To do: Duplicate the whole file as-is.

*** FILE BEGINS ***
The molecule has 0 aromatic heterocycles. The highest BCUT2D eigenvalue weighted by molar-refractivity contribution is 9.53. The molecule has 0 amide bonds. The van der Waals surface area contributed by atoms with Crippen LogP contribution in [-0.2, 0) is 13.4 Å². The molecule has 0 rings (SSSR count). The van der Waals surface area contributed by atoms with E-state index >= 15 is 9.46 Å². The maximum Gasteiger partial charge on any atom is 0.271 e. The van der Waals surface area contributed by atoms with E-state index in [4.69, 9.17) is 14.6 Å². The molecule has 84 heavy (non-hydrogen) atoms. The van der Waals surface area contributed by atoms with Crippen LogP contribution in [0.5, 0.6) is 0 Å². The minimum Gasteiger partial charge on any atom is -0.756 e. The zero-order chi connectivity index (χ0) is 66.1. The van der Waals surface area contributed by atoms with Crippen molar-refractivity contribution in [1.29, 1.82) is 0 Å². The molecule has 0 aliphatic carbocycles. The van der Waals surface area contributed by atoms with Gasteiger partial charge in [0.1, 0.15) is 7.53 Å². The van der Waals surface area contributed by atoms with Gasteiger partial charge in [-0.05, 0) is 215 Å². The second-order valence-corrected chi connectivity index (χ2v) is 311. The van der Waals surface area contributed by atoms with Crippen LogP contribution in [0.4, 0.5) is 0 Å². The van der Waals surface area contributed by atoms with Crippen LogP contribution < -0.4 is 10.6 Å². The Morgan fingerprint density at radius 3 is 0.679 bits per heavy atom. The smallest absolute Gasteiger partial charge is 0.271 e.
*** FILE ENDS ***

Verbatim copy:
The molecule has 0 aromatic heterocycles. The highest BCUT2D eigenvalue weighted by molar-refractivity contribution is 9.53. The molecule has 0 amide bonds. The van der Waals surface area contributed by atoms with Crippen LogP contribution in [-0.2, 0) is 13.4 Å². The molecule has 0 rings (SSSR count). The van der Waals surface area contributed by atoms with E-state index >= 15 is 9.46 Å². The maximum Gasteiger partial charge on any atom is 0.271 e. The van der Waals surface area contributed by atoms with E-state index in [4.69, 9.17) is 14.6 Å². The molecule has 84 heavy (non-hydrogen) atoms. The van der Waals surface area contributed by atoms with Crippen LogP contribution in [0.5, 0.6) is 0 Å². The minimum Gasteiger partial charge on any atom is -0.756 e. The zero-order chi connectivity index (χ0) is 66.1. The van der Waals surface area contributed by atoms with Crippen molar-refractivity contribution in [1.29, 1.82) is 0 Å². The molecule has 0 aliphatic carbocycles. The van der Waals surface area contributed by atoms with Gasteiger partial charge in [0.1, 0.15) is 7.53 Å². The van der Waals surface area contributed by atoms with Gasteiger partial charge in [-0.05, 0) is 215 Å². The second-order valence-corrected chi connectivity index (χ2v) is 311. The van der Waals surface area contributed by atoms with Crippen LogP contribution in [0.4, 0.5) is 0 Å². The van der Waals surface area contributed by atoms with Crippen LogP contribution < -0.4 is 10.6 Å². The Morgan fingerprint density at radius 3 is 0.679 bits per heavy atom. The smallest absolute Gasteiger partial charge is 0.271 e.